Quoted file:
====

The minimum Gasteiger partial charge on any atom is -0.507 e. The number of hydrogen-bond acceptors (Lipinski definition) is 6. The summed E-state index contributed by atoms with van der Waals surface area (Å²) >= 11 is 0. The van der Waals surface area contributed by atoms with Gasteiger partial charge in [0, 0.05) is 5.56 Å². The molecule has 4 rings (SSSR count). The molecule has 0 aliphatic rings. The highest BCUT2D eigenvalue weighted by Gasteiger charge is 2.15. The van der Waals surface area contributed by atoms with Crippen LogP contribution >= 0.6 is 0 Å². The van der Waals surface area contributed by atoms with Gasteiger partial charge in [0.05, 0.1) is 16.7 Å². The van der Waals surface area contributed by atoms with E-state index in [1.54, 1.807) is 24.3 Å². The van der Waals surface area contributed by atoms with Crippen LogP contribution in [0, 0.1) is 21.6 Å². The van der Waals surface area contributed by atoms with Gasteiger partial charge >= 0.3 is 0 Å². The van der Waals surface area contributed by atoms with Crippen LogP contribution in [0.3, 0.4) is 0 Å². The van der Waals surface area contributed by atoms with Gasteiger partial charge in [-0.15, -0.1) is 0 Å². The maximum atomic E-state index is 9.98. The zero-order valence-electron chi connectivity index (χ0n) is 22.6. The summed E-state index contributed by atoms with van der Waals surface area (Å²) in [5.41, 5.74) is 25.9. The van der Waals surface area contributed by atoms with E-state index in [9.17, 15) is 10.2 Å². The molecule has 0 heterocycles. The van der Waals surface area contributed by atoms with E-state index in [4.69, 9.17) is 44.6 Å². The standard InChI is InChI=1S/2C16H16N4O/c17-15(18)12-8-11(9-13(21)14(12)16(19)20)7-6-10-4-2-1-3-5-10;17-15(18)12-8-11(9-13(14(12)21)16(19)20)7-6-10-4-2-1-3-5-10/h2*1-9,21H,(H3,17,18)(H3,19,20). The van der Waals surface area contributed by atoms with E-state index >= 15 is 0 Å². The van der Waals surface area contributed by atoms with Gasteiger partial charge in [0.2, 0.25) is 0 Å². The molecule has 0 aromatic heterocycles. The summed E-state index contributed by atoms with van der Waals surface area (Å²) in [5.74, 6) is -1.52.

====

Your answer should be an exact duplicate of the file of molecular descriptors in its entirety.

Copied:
The minimum Gasteiger partial charge on any atom is -0.507 e. The number of hydrogen-bond acceptors (Lipinski definition) is 6. The summed E-state index contributed by atoms with van der Waals surface area (Å²) >= 11 is 0. The van der Waals surface area contributed by atoms with Gasteiger partial charge in [0, 0.05) is 5.56 Å². The molecule has 4 rings (SSSR count). The molecule has 0 aliphatic rings. The highest BCUT2D eigenvalue weighted by Gasteiger charge is 2.15. The van der Waals surface area contributed by atoms with Crippen LogP contribution >= 0.6 is 0 Å². The van der Waals surface area contributed by atoms with Gasteiger partial charge in [0.05, 0.1) is 16.7 Å². The van der Waals surface area contributed by atoms with E-state index in [1.54, 1.807) is 24.3 Å². The van der Waals surface area contributed by atoms with Crippen LogP contribution in [0, 0.1) is 21.6 Å². The van der Waals surface area contributed by atoms with Gasteiger partial charge >= 0.3 is 0 Å². The van der Waals surface area contributed by atoms with Crippen LogP contribution in [0.3, 0.4) is 0 Å². The van der Waals surface area contributed by atoms with Gasteiger partial charge in [-0.15, -0.1) is 0 Å². The maximum atomic E-state index is 9.98. The zero-order valence-electron chi connectivity index (χ0n) is 22.6. The summed E-state index contributed by atoms with van der Waals surface area (Å²) in [5.41, 5.74) is 25.9. The van der Waals surface area contributed by atoms with E-state index in [9.17, 15) is 10.2 Å². The molecule has 0 heterocycles. The van der Waals surface area contributed by atoms with E-state index in [4.69, 9.17) is 44.6 Å². The standard InChI is InChI=1S/2C16H16N4O/c17-15(18)12-8-11(9-13(21)14(12)16(19)20)7-6-10-4-2-1-3-5-10;17-15(18)12-8-11(9-13(14(12)21)16(19)20)7-6-10-4-2-1-3-5-10/h2*1-9,21H,(H3,17,18)(H3,19,20). The van der Waals surface area contributed by atoms with E-state index >= 15 is 0 Å². The van der Waals surface area contributed by atoms with Gasteiger partial charge in [0.2, 0.25) is 0 Å². The molecule has 0 aromatic heterocycles. The summed E-state index contributed by atoms with van der Waals surface area (Å²) in [5.74, 6) is -1.52.